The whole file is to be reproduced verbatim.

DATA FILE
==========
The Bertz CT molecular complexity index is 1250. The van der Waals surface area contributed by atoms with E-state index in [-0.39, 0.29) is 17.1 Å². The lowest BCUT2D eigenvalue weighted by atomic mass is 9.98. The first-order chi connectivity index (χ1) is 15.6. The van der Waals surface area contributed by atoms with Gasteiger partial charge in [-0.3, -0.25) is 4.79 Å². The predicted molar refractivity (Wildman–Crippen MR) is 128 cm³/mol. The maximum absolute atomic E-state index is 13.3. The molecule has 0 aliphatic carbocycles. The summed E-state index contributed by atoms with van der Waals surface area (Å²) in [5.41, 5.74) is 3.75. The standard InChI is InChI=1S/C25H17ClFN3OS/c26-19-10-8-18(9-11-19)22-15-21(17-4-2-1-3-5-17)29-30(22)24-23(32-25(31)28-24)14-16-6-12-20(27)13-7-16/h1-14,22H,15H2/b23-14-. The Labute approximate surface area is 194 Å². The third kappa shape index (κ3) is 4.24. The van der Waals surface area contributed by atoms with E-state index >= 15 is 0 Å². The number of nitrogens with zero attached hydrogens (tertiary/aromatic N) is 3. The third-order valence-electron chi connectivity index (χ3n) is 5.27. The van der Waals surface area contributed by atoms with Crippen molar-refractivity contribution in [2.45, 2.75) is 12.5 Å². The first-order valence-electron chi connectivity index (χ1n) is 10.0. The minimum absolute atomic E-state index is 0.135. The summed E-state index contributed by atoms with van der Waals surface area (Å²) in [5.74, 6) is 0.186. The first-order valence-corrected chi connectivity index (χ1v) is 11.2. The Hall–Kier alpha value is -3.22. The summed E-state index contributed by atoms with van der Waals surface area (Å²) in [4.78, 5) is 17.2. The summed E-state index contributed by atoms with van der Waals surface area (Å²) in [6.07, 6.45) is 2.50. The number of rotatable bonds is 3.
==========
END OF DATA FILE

The Bertz CT molecular complexity index is 1250. The van der Waals surface area contributed by atoms with E-state index in [-0.39, 0.29) is 17.1 Å². The lowest BCUT2D eigenvalue weighted by atomic mass is 9.98. The first-order chi connectivity index (χ1) is 15.6. The van der Waals surface area contributed by atoms with Gasteiger partial charge in [-0.3, -0.25) is 4.79 Å². The predicted molar refractivity (Wildman–Crippen MR) is 128 cm³/mol. The maximum absolute atomic E-state index is 13.3. The molecule has 0 aliphatic carbocycles. The summed E-state index contributed by atoms with van der Waals surface area (Å²) in [5.41, 5.74) is 3.75. The standard InChI is InChI=1S/C25H17ClFN3OS/c26-19-10-8-18(9-11-19)22-15-21(17-4-2-1-3-5-17)29-30(22)24-23(32-25(31)28-24)14-16-6-12-20(27)13-7-16/h1-14,22H,15H2/b23-14-. The Labute approximate surface area is 194 Å². The third kappa shape index (κ3) is 4.24. The van der Waals surface area contributed by atoms with E-state index >= 15 is 0 Å². The number of nitrogens with zero attached hydrogens (tertiary/aromatic N) is 3. The third-order valence-electron chi connectivity index (χ3n) is 5.27. The van der Waals surface area contributed by atoms with Crippen molar-refractivity contribution in [2.45, 2.75) is 12.5 Å². The first-order valence-electron chi connectivity index (χ1n) is 10.0. The minimum absolute atomic E-state index is 0.135. The summed E-state index contributed by atoms with van der Waals surface area (Å²) in [5.74, 6) is 0.186. The first-order valence-corrected chi connectivity index (χ1v) is 11.2. The Hall–Kier alpha value is -3.22. The summed E-state index contributed by atoms with van der Waals surface area (Å²) in [4.78, 5) is 17.2. The summed E-state index contributed by atoms with van der Waals surface area (Å²) in [6.07, 6.45) is 2.50. The number of rotatable bonds is 3.